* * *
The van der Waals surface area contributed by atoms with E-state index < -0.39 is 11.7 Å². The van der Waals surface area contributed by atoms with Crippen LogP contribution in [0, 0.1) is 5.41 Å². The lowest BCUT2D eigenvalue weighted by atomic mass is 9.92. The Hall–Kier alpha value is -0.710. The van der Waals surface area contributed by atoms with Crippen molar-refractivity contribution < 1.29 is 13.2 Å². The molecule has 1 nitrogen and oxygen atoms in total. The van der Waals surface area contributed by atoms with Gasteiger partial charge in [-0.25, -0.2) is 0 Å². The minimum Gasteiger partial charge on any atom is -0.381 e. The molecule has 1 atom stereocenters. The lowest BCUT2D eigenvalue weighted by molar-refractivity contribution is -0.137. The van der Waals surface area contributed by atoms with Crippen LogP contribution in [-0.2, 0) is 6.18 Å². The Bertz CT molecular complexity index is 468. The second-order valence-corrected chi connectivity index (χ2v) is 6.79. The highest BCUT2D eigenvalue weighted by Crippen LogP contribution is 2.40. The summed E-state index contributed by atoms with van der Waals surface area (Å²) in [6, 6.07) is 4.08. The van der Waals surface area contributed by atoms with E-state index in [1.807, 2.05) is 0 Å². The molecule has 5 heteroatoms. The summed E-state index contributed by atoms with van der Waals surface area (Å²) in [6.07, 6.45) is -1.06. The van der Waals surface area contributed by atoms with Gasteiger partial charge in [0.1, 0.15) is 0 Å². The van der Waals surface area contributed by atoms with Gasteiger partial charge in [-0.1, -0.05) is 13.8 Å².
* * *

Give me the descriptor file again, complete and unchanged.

The van der Waals surface area contributed by atoms with E-state index < -0.39 is 11.7 Å². The van der Waals surface area contributed by atoms with Crippen LogP contribution in [0, 0.1) is 5.41 Å². The lowest BCUT2D eigenvalue weighted by atomic mass is 9.92. The Hall–Kier alpha value is -0.710. The van der Waals surface area contributed by atoms with Crippen molar-refractivity contribution < 1.29 is 13.2 Å². The molecule has 1 nitrogen and oxygen atoms in total. The van der Waals surface area contributed by atoms with Gasteiger partial charge in [-0.25, -0.2) is 0 Å². The minimum Gasteiger partial charge on any atom is -0.381 e. The molecule has 1 atom stereocenters. The lowest BCUT2D eigenvalue weighted by molar-refractivity contribution is -0.137. The van der Waals surface area contributed by atoms with Crippen LogP contribution in [-0.2, 0) is 6.18 Å². The Bertz CT molecular complexity index is 468. The second-order valence-corrected chi connectivity index (χ2v) is 6.79. The highest BCUT2D eigenvalue weighted by Crippen LogP contribution is 2.40. The summed E-state index contributed by atoms with van der Waals surface area (Å²) in [6, 6.07) is 4.08. The van der Waals surface area contributed by atoms with E-state index in [1.807, 2.05) is 0 Å². The molecule has 5 heteroatoms. The summed E-state index contributed by atoms with van der Waals surface area (Å²) in [6.07, 6.45) is -1.06. The van der Waals surface area contributed by atoms with Gasteiger partial charge in [0.1, 0.15) is 0 Å². The van der Waals surface area contributed by atoms with Gasteiger partial charge in [-0.1, -0.05) is 13.8 Å².